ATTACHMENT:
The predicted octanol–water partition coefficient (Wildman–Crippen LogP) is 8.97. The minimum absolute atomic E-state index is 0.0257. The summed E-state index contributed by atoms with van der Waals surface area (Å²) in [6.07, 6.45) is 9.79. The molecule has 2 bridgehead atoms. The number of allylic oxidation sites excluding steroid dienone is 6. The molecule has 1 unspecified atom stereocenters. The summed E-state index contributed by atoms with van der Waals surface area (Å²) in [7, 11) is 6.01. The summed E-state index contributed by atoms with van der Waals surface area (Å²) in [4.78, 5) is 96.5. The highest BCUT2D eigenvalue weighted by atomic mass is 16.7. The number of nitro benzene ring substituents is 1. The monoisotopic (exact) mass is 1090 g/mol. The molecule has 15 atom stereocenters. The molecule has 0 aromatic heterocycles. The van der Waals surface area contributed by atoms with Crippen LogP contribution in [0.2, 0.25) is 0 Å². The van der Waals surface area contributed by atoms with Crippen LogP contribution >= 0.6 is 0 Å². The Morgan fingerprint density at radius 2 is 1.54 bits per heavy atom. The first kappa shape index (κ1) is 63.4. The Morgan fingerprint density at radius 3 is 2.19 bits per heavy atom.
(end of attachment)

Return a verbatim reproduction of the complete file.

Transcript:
The predicted octanol–water partition coefficient (Wildman–Crippen LogP) is 8.97. The minimum absolute atomic E-state index is 0.0257. The summed E-state index contributed by atoms with van der Waals surface area (Å²) in [6.07, 6.45) is 9.79. The molecule has 2 bridgehead atoms. The number of allylic oxidation sites excluding steroid dienone is 6. The molecule has 1 unspecified atom stereocenters. The summed E-state index contributed by atoms with van der Waals surface area (Å²) in [7, 11) is 6.01. The summed E-state index contributed by atoms with van der Waals surface area (Å²) in [4.78, 5) is 96.5. The highest BCUT2D eigenvalue weighted by atomic mass is 16.7. The number of nitro benzene ring substituents is 1. The monoisotopic (exact) mass is 1090 g/mol. The molecule has 15 atom stereocenters. The molecule has 0 aromatic heterocycles. The van der Waals surface area contributed by atoms with Crippen LogP contribution in [0.2, 0.25) is 0 Å². The van der Waals surface area contributed by atoms with Crippen LogP contribution >= 0.6 is 0 Å². The Morgan fingerprint density at radius 2 is 1.54 bits per heavy atom. The first kappa shape index (κ1) is 63.4. The Morgan fingerprint density at radius 3 is 2.19 bits per heavy atom.